James Woodall Rodgers, attorney, civic leader, and mayor of Dallas, was born in New Market, Alabama, on May 11, 1890. He received his B.A. from Vanderbilt in 1912 and his LL.B. from the University of Texas in 1915, and he did graduate work at Columbia University. His Dallas law career, begun in 1916, was interrupted by World War I. He entered the service as a private on June 7, 1917, and was discharged on December 15, 1918, having attained the rank of major in the field artillery. Rodgers returned to Dallas and became associated with Saner and Saner, a law firm. In 1925 with Charles D. Turner he founded his own firm, which specialized in gas and oil law. For many years he represented Standard Oil Company of Indiana and its Texas subsidiaries. He was also president of the Dallas Bar Association in 1938, vice president and director of the First National Bank of Childress, and a director of Delta Airlines.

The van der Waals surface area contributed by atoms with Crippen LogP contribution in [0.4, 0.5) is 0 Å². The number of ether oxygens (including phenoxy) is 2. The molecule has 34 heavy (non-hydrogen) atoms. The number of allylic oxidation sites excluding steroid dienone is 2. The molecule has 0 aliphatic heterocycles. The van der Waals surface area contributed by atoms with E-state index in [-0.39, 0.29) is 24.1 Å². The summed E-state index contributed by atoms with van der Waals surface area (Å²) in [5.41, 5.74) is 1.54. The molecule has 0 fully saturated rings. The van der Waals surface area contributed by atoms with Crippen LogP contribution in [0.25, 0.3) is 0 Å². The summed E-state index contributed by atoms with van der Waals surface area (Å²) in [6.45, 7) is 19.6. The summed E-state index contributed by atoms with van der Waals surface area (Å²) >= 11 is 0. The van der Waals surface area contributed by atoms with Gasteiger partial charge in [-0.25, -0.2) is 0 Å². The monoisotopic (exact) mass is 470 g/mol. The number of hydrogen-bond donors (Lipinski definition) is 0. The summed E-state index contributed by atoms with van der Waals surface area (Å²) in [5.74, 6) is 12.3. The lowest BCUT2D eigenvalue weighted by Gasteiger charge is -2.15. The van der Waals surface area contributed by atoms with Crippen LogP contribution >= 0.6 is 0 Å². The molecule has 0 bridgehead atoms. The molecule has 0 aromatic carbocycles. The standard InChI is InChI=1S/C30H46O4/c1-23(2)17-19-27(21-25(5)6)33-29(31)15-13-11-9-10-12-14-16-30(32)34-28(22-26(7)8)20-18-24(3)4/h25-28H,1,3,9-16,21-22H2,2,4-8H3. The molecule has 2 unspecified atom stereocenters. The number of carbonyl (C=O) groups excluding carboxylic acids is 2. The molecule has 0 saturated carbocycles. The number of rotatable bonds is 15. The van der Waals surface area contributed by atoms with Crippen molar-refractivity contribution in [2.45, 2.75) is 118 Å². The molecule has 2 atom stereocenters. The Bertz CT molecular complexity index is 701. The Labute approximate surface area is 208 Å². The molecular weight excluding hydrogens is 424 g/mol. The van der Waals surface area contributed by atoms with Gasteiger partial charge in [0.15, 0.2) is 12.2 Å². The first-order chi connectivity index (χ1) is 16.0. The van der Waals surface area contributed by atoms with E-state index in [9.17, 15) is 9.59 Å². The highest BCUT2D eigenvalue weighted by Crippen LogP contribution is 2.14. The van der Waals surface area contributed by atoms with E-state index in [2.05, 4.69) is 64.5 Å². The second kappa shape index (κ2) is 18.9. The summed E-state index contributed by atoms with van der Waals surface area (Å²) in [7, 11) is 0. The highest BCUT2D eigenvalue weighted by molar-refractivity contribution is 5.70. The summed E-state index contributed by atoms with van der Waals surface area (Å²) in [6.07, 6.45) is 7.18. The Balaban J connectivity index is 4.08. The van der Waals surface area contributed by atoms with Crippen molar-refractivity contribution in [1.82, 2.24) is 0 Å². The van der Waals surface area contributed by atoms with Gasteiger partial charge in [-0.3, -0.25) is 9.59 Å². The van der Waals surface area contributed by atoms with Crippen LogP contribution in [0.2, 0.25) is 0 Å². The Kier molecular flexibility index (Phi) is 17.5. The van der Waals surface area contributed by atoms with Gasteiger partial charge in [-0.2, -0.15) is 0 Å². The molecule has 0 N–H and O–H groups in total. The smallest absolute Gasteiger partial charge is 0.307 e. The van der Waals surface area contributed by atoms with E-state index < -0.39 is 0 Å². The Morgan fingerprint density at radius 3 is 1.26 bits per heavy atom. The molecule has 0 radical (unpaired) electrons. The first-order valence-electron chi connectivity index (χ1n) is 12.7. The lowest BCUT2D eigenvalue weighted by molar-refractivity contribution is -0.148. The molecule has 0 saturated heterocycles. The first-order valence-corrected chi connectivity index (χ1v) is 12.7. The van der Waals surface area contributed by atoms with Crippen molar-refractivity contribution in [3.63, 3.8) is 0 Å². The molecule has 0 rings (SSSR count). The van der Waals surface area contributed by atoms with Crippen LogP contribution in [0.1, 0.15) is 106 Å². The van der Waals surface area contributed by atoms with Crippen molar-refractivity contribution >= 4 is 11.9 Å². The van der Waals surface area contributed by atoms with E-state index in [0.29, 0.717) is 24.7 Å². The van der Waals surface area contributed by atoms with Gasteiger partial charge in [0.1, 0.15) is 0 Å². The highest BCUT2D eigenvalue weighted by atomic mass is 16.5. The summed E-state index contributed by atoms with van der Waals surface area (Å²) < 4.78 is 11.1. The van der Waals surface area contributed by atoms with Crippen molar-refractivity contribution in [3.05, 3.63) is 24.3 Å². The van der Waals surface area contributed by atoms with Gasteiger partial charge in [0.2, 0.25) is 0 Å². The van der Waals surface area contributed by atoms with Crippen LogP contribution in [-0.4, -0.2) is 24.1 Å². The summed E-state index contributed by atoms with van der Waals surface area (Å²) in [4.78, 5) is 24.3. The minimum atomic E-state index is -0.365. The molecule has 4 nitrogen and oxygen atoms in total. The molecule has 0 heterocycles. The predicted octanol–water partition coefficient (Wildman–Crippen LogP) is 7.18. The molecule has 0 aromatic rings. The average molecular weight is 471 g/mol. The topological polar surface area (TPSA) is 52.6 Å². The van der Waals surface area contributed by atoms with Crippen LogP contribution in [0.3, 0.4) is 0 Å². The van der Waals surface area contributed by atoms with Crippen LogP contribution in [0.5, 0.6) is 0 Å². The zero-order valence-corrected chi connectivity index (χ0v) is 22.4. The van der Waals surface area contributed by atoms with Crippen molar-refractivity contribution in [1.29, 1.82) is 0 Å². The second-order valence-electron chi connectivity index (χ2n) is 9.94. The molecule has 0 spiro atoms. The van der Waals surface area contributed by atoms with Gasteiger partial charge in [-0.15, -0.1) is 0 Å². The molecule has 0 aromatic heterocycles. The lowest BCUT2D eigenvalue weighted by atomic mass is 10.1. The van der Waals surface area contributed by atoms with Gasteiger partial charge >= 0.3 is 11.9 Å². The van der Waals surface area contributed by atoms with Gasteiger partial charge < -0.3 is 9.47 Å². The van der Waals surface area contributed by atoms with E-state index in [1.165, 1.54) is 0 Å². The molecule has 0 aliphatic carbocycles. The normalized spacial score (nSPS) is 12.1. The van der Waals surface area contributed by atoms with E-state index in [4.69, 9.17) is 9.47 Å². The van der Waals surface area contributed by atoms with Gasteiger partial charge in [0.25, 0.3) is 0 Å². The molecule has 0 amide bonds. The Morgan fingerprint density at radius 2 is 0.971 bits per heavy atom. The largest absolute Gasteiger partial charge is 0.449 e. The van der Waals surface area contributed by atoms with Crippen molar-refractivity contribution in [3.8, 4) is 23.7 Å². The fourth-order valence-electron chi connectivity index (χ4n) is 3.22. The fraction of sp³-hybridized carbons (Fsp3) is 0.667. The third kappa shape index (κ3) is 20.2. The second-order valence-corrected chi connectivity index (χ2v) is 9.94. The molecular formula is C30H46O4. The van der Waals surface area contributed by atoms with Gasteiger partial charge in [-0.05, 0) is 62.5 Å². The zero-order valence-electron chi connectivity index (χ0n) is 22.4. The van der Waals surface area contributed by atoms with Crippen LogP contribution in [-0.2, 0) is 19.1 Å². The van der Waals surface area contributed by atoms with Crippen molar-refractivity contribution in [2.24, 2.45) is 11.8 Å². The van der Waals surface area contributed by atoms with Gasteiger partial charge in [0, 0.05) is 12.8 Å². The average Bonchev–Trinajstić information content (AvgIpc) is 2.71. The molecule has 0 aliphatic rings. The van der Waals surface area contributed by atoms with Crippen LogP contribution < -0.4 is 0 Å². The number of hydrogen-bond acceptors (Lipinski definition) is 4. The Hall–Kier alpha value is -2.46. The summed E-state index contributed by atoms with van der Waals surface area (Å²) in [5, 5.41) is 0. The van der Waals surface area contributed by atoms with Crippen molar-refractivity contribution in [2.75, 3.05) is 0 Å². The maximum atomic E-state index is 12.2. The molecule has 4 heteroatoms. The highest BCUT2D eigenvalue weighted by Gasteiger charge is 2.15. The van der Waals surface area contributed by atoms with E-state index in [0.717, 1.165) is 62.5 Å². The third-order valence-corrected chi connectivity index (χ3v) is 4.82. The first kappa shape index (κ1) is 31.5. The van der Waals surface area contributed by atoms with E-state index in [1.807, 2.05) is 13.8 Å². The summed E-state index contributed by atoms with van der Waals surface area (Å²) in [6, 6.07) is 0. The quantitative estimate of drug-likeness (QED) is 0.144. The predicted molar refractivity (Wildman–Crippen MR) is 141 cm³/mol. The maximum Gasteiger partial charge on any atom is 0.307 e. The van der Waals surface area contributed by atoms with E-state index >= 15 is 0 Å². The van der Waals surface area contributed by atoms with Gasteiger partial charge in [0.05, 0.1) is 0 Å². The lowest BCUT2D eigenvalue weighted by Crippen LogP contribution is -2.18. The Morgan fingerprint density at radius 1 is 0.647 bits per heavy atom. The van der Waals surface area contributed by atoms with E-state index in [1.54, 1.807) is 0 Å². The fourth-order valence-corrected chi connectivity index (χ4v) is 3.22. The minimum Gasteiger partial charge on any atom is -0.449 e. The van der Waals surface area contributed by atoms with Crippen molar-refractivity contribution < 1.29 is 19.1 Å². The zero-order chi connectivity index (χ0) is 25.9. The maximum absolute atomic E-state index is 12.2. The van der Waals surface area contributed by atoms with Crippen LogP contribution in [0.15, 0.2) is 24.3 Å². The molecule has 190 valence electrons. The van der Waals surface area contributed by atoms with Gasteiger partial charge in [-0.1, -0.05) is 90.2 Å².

As mayor of Dallas from 1939 to 1947, Rodgers was instrumental in putting the city on a cash operating basis and in urging and planning its growth. At his prompting, the city council hired St. Louis city planner Harland Bartholomew, whose master plan for Dallas was initiated in December 1945 after voters approved $40 million worth of bonds. Under Rodgers the city expanded Love Field, began work on the Garza-Little Elm Reservoir (see LEWISVILLE LAKE) and built Central Expressway, Memorial Auditorium, and the Dallas Public Library. The American Municipal Association elected him president in 1946, and the National Conference of Mayors elected him vice president during each of his last four years as mayor. Rodgers was also founder and president of the Greater Dallas Planning Council, board chairman of the Dallas Council on World Affairs, a trustee of the Dallas Museum of Fine Arts (now the Dallas Museum of Art), and a director of the Dallas Symphony Orchestra, the State Fair of Texas, and the Dallas Public Library. He helped organize and was the first president of the Dallas Salesmanship Club in 1920. Rodgers was a member of the Law Institute of America and a trustee of both the Southwestern Legal Foundation and Vanderbilt University. His awards include the Linz Award for outstanding civic service for 1942, the American Legion Award for citizenship and leadership in 1944, the "All Time Headliner" award from the Dallas Press Club in 1961, and an award for distinguished city planning from Dallas architects in 1955. On November 9, 1920, Rodgers married Edna P. Cristler. He was a Presbyterian, a Mason, and a Shriner. He died after a lengthy illness at his home in Dallas on July 6, 1961.